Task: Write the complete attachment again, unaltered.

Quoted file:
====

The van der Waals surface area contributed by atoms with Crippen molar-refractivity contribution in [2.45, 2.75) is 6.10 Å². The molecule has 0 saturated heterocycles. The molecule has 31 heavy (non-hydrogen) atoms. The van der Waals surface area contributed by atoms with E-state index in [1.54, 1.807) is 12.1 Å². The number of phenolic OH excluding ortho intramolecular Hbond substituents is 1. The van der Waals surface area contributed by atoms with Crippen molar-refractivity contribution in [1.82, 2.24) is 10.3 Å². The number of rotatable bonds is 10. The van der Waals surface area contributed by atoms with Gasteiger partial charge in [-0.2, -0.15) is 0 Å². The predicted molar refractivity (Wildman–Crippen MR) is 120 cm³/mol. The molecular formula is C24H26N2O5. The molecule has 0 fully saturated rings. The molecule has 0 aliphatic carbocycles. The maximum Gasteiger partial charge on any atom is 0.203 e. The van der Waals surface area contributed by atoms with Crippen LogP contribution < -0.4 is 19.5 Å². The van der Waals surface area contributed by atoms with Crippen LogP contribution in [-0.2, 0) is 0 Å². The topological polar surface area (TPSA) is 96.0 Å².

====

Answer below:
The van der Waals surface area contributed by atoms with Crippen molar-refractivity contribution in [2.45, 2.75) is 6.10 Å². The molecule has 0 saturated heterocycles. The molecule has 31 heavy (non-hydrogen) atoms. The van der Waals surface area contributed by atoms with E-state index in [1.54, 1.807) is 12.1 Å². The number of phenolic OH excluding ortho intramolecular Hbond substituents is 1. The van der Waals surface area contributed by atoms with Crippen molar-refractivity contribution in [1.82, 2.24) is 10.3 Å². The number of rotatable bonds is 10. The van der Waals surface area contributed by atoms with Gasteiger partial charge in [-0.2, -0.15) is 0 Å². The predicted molar refractivity (Wildman–Crippen MR) is 120 cm³/mol. The molecular formula is C24H26N2O5. The molecule has 0 fully saturated rings. The molecule has 0 aliphatic carbocycles. The maximum Gasteiger partial charge on any atom is 0.203 e. The van der Waals surface area contributed by atoms with Crippen LogP contribution < -0.4 is 19.5 Å². The van der Waals surface area contributed by atoms with Crippen LogP contribution in [-0.2, 0) is 0 Å². The topological polar surface area (TPSA) is 96.0 Å².